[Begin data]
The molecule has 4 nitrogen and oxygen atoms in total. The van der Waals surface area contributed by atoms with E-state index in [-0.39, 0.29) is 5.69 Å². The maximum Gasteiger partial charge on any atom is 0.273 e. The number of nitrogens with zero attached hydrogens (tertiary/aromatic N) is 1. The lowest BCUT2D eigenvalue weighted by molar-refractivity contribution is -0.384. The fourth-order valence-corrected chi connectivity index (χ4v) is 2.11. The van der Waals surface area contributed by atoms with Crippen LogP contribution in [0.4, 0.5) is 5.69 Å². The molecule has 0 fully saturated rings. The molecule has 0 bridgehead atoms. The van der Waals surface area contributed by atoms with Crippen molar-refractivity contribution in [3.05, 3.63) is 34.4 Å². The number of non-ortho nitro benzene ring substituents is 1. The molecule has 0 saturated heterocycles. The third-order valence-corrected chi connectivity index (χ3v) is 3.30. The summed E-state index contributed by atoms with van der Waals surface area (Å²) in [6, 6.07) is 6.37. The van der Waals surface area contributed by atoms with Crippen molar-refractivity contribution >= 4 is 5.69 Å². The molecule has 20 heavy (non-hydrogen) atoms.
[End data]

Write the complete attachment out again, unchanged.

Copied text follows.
The molecule has 4 nitrogen and oxygen atoms in total. The van der Waals surface area contributed by atoms with E-state index in [-0.39, 0.29) is 5.69 Å². The maximum Gasteiger partial charge on any atom is 0.273 e. The number of nitrogens with zero attached hydrogens (tertiary/aromatic N) is 1. The lowest BCUT2D eigenvalue weighted by molar-refractivity contribution is -0.384. The fourth-order valence-corrected chi connectivity index (χ4v) is 2.11. The van der Waals surface area contributed by atoms with Crippen LogP contribution in [0.4, 0.5) is 5.69 Å². The molecule has 0 fully saturated rings. The molecule has 0 bridgehead atoms. The van der Waals surface area contributed by atoms with Crippen molar-refractivity contribution in [3.05, 3.63) is 34.4 Å². The number of non-ortho nitro benzene ring substituents is 1. The molecule has 0 saturated heterocycles. The third-order valence-corrected chi connectivity index (χ3v) is 3.30. The summed E-state index contributed by atoms with van der Waals surface area (Å²) in [6, 6.07) is 6.37. The van der Waals surface area contributed by atoms with Crippen molar-refractivity contribution >= 4 is 5.69 Å². The molecule has 20 heavy (non-hydrogen) atoms.